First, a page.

- A draw card of mechanical broadheads is the cutting diameter they can produce.
With longer blades hidden during flight that then expand upon or after impact allows the manufacturer to create a broadhead that can cause more damage without reducing the velocity or energy of the arrow. A larger cutting area on an elk will certainly increase chances of hitting vitals.
- There are many that believe mechanical broadheads when deployed correctly will generate a better pass-through rate than the fixed broadheads. This is debatable as there are many factors pertaining to whether an arrow can pass through an elk or not.
Distance of shot, position of elk at time of shot, arrow weight, bow poundage, climatic conditions and so on. Regardless, getting a pass through on an elk is never a bad thing as it certainly makes tracking a little easier.
How Many Blades?
Two blades, three blades, four blades, two blades with a cutter or three blades with a cutter? Another question that a bow hunter must decipher when choosing the ideal broadhead for elk.
In fact, the question is not necessarily how many blades do you want your broadhead to be, rather are you focusing on penetration or cutting diameter?
Additional blades certainly mean a greater chance of hitting arteries and blood vessels, but fewer blades will have to encounter less friction and may pass through the animal with ease.
The higher the number of blades does not necessarily equate to a greater cutting diameter, as some may have you believe.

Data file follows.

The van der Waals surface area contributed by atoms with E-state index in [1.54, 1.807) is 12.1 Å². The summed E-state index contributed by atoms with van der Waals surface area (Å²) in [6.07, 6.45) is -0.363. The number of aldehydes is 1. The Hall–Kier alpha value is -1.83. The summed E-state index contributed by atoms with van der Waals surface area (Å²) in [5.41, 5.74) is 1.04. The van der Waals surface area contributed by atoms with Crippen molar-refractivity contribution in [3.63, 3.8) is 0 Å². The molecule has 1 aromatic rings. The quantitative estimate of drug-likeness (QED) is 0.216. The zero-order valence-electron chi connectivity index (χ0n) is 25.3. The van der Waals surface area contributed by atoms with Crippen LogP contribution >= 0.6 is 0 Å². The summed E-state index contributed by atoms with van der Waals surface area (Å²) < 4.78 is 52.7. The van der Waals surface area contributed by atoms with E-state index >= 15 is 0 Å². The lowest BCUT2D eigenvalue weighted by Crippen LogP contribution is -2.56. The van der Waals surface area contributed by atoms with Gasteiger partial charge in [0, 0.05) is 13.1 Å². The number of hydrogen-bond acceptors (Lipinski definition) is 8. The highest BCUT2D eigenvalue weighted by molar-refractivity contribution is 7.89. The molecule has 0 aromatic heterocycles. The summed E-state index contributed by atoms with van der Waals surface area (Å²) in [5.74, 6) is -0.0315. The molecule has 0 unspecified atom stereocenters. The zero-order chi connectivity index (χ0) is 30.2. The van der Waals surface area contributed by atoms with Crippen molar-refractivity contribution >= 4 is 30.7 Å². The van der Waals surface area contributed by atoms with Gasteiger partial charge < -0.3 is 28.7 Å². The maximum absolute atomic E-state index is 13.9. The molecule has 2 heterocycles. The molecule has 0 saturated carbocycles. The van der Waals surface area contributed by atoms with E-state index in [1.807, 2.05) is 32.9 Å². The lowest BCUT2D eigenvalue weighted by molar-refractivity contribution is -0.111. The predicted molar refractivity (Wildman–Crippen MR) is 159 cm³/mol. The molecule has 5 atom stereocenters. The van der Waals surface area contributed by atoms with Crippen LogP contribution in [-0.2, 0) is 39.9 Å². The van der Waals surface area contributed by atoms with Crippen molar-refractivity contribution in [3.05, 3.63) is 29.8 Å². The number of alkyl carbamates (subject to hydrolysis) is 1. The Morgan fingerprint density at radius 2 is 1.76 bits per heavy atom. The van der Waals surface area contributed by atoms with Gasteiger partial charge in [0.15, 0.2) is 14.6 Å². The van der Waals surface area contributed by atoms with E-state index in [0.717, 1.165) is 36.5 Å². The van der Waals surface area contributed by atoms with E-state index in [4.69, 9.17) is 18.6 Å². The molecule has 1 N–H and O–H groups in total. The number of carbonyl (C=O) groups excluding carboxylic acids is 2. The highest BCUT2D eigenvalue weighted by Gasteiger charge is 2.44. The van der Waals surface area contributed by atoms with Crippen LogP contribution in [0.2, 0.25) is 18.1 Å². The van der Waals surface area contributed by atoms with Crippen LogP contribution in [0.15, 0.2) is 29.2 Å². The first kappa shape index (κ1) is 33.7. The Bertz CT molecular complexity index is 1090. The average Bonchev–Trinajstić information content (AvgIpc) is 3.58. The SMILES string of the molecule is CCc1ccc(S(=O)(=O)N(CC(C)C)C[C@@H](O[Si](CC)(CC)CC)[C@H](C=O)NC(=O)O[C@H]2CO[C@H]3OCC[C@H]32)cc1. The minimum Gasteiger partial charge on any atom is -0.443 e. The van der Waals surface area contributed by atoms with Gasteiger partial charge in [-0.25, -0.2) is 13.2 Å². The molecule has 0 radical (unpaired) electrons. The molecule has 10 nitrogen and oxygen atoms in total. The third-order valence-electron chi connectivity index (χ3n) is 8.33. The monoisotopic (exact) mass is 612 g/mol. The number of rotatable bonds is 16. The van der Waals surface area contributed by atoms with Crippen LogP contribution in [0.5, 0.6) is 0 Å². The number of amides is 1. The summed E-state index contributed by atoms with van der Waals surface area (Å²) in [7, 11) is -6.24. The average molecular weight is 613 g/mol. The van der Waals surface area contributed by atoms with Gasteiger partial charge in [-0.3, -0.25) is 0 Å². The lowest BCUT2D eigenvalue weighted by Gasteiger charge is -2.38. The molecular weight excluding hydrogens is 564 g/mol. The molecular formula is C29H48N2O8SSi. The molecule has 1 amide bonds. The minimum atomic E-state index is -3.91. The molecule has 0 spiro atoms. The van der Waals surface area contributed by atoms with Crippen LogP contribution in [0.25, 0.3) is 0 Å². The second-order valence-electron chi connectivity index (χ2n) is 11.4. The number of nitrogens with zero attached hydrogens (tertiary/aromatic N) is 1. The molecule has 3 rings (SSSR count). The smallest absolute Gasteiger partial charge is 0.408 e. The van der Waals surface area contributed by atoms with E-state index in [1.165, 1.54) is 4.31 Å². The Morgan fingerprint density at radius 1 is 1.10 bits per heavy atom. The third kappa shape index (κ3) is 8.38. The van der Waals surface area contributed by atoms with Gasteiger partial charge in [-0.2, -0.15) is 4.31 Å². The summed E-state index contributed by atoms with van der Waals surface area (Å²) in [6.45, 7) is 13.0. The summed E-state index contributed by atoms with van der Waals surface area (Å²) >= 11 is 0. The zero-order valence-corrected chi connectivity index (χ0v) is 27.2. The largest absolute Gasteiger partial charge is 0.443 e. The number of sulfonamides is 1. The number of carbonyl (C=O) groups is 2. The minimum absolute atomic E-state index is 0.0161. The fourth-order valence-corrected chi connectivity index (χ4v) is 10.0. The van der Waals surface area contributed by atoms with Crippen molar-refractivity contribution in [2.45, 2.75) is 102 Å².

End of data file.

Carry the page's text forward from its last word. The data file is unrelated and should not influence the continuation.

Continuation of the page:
When it comes to elk, the aim is to create sufficient lethal internal damage so the animal may expire as quickly as possible. The greater chance of that happening is with the correct broadhead weight and 3-blades.
Ideal Broadhead Grain
The ideal grain for a broadhead, whether you decide to use mechanical or fixed, should be related or rather inserted into the kinetic energy formula to determine the correct amount of energy needed to obtain penetration on a bull elk. That kinetic energy, as mentioned above, should be in the range of 42 to 65 ft-lbs.
An example would be a bow that shoots a 400-grain arrow at 297 feet-per-second, through the calculation that will produce 78 ft. lbs. of kinetic energy. This would therefore produce the desired amount of kinetic energy for a bull elk.
It is important to mention that the 400-grains stated is the combined weight of the arrow spine and broadhead.
The specific weight of the broadhead alone should be 100 to 125-grains. Be sure to target practice with your broadheads before heading out hunting as they may fly differently from the target arrow heads.
Best Broadheads for Elk
There is no shortage of broadheads to select from but when you are choosing a broadhead with the intention to target a large game animal such as an elk, then you had better choose a broadhead that has been tried and tested.
Below is a quick recommendation of four fixed blade broadheads and four mechanical broadheads from brands that have built solid reputations within the hunting industry and have hunter’s successes on elk to back them up.
Top Fixed Broadhead Brands for Elk
There is no better fixed blade broadhead out there for damage than the QAD Exodus. Testing these broadheads I wasn’t sure what to expect.
In the sharpness test they were performing pretty good, but some blades seem sharper than the others.
On the shooting test, they were flying pretty good but nothing to get too excited about.